This is the first of three posts that take a quick look at what I have been eating for the last 39.8 years. Many of the details are glossed over to allow for more compact posting. Hopefully this will help illustrate the long and twisted journey that led to my new vegan life.
During the rain soaked month of March in 1972 I made my first attempt at breathing air with lungs and ingesting food with my GI tract. It went really well and before long I’d mastered most of the ins and outs. In the beginning there was plenty of refinement needed for the elimination and disposal process, but the basics were all working well. It seems I was made for this Earth and began my time upon it like a champion.
From those promising beginnings in late March through the following eighteen years leading up to adulthood and independence, I learned to love food. I ate what was available and usually liked it. I see children today, my own included, who have a lot of input on what they will and will not eat. I think that’s cute.
Maybe it was because I was raised in the 70’s when children were not wrapped in bubble wrap before playing in the pillow fort. Instead, we were allowed to play barefoot in the abandoned landfill and if we missed a meal because we simply didn’t like what was being offered, parents knew their kids would probably survive to see the next day.
My Floridian father was educated as an art teacher but decided to go into plumbing like his father and grandfather before him. My Wisconsinian mother spent much of my childhood waiting tables at various restaurants. Together they managed to keep my younger sister and I fed and healthy until we left for college, independence, and adulthood. What I did after that was my own fault.
Gardens were always a big part of the family diet. My dad loved to tend our garden and my mom loved not spending money on food. During the 70’s our gardens were big and produced enough food to require canning. I still marvel at how adept my little four year old fingers were at manipulating the complex contraptions that kept the canning lids secure. It seems that the sweet pickles inside were enough motivation for me to do the fine motor skill equivalent of a kidney surgery.
It was also around this time that I got into an enormous amount of trouble because I was in the habit of wandering alone into the garden to pick green bell peppers. After picking a green pepper I would take a bite out of the side like a normal person bites an apple. Then, after eating my bite of pepper I would toss the rest aside and pick another. Later my parents would find a trail of peppers, each missing a bite. I don’t recall this incident, but I am told that I was given very clear instructions to stop picking the damn peppers and taking bites out of them. Being the good boy that was, I stopped picking the peppers immediately. Instead, I took bites out of the peppers without removing them from the plant, as my parents discovered the next time they visited the garden. My family wasn’t the spanking kind, but I often thought that it might be less painful than the lectures and talking that took its place.
During the 80’s our gardens became more of a hobby and less of a starvation solution. The canning stopped, but we always tried to eat or give away anything that happened to grow as a result of our hobby. We were living in rural Florida, surrounded by farms and fields. I played in corn fields that were planted to feed cattle. I took a job picking watermelons and cantaloupe until I realized that I’d rather die broke and penniless and immediately, so long as I never had to work that hard again. I literally grew up surrounded by fruits and vegetables.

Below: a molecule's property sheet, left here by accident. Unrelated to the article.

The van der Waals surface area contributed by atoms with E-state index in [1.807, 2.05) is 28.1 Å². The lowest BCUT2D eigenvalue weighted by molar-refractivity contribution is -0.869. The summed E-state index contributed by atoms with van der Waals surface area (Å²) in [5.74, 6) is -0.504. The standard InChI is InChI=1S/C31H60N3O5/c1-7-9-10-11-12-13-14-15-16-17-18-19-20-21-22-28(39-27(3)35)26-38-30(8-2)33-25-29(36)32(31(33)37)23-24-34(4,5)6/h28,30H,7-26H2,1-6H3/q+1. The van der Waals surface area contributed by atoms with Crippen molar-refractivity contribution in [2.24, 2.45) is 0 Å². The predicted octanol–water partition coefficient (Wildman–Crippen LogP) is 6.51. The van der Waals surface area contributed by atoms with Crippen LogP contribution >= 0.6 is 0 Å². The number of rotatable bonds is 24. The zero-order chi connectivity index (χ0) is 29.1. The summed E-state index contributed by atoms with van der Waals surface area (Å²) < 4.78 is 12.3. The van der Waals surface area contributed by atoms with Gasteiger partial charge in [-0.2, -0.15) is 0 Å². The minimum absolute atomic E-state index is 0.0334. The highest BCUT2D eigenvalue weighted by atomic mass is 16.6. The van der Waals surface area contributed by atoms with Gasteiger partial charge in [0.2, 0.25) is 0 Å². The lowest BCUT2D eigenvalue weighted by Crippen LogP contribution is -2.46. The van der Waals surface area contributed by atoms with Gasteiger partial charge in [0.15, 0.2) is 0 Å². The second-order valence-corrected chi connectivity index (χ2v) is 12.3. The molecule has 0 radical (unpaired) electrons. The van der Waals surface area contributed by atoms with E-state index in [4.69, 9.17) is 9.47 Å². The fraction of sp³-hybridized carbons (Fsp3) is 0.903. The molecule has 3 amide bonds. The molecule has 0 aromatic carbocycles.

The 80’s were also when I began having opinions about food. In my opinion, I wanted more food and ideally, it would not be what my mom was making.
We only had three channels on our television and if it was cloudy, only one and a half of them worked. This may sound barbaric, but keep in mind that ATM machines, cell phones, reality TV were all still just a twinkle in corporate America’s eye. What little I watched on our small cube of a TV showed me a world of two all beef patties, special sauce, french fries, pizza, and did I mention french fries!
At home we ate whatever mom was calling healthy food as often as possible, but it was punctuated with weekends of family splurging. I still have fond memories of going to rent a VHS player, five movies, and all the junk food at the local store. Brown rice and crisp vegetables are supremely good, but they lose a little of their glamor when you are coming off a weekend of frozen pizzas, ice cream floats, Coca-Cola, and Mel Brooks movies.
At school, I had whatever lunch was being served by the ladies in hairnets. When spending times with friends, distant family, and at summer camps I had more freedom to choose what I ate. This allowed me to build a solid foundation of gluttony and a lack of self control.
I was raised on a relatively healthy diet compared to the Standard American Diet that I craved so much. When left to my own devices I drank syrup out of the bottle and rode a bike for three miles to get to a store that sold potato chips and fountain drinks. However, for eighteen and a half years, I was limited in the amount of damage that I could do to myself. As you will see, this was definitely not an issue during the 20 years that followed.